The state of California recently passed a law that outlines the shape of the state’s future highway plan, paving the way for the integration of so-called “driverless cars” into California’s highway system, which has one-third more high-speed roadway than any other state in the nation. Many of these driverless cars would in fact feature drivers prominently, as they would simply incorporate automated safety features that automate some important safety maneuvering, such as slowing rapidly for stopped traffic ahead. Others would be truly autonomous vehicles, such as commuter trains with no conductors. They do their thing, and everybody is along for the ride.
The future is real. Already, car companies including Mercedes, Lexus, Volvo and Honda are getting in on the game with rear-end collision-avoidance technology, lane-keeping assistance, assistive cruise control, blind-spot detection and more. Automatic driving technology is only going to get more common.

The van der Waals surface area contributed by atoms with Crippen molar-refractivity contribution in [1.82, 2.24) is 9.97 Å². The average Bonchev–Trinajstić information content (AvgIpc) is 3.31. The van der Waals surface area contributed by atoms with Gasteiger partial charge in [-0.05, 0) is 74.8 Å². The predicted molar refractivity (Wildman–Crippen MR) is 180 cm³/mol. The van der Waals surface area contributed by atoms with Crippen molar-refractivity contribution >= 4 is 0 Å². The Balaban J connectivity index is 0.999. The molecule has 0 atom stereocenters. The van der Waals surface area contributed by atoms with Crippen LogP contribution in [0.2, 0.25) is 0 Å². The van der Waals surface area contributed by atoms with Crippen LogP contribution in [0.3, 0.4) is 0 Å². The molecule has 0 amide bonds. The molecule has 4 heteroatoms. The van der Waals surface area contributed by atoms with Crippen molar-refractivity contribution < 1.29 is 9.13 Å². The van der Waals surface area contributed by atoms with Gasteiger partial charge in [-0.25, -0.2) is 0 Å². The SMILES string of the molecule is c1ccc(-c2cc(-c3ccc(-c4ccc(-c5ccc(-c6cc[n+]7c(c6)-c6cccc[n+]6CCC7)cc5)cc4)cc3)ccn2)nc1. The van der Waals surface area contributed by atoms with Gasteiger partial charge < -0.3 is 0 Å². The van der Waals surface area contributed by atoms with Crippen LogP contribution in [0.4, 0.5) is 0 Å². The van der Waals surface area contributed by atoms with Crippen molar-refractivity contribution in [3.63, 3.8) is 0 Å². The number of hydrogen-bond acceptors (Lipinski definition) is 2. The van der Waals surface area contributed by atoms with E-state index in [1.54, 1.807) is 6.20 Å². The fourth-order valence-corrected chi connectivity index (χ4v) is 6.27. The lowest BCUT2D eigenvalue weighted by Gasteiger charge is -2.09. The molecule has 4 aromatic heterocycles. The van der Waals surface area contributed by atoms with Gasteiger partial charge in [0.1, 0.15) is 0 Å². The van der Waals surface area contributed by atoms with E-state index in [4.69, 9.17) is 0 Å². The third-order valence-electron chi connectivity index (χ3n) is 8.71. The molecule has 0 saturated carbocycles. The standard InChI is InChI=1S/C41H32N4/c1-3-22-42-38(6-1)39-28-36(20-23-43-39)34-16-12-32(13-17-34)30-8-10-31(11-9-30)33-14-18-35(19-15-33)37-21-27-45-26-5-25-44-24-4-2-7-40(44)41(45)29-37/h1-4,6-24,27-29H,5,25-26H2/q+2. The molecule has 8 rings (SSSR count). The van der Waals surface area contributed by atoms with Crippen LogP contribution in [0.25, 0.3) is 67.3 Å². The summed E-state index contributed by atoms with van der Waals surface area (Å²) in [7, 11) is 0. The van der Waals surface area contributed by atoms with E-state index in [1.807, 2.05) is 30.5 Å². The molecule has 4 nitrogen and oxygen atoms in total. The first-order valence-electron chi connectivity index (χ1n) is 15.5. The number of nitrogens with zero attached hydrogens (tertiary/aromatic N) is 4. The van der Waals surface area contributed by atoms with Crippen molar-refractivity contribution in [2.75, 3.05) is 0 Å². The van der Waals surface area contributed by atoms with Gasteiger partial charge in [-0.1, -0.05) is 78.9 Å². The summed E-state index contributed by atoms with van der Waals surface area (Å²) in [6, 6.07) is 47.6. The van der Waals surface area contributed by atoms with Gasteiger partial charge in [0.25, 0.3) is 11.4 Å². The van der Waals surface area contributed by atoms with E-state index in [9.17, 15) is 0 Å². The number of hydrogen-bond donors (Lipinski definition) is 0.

What does this have to do with flying? Like it or not, probably a lot. For almost as long as there have been cars and planes, the two technologies have been imitating each other. Whether it was Cadillac sporting aero-inspired fins, Ercoupe adopting a road-friendly steering wheel in favor of a yoke, or Socata advertising the very automotive-like interiors of its Trinidad, Tobago and Tampico singles, designers and marketers have long aped the ambience of their vehicular kin.
There’s been a lot of technology cross pollination as well. Aviation and space innovation has long influenced automotive design, though it hasn’t had a monopoly in innovating new safety features. Technologies such as seatbelts, airbags, anti-skid braking and aerodynamic drag reduction have moved back and forth between the disciplines, and there is argument with some or all of them as to which transportation sector can rightfully lay claim to the title of inventor.
My point is that aviation does not exist in a vacuum. California’s driverless automobile vision will surely help inform opinion in the world of transportation, including in aviation.
These technologies already are on their way, in some degree, to flying. One important question is: Will pilots accept the idea of flying (or, rather, flying in) an automated airplane?
The bigger question in my mind is: Will I still want to go flying if I’m not doing the flying? The long and short answer to that is even easier.
No way. Regardless of how automated or easy “flying” gets, being an actual pilot is something that they can never, ever automate.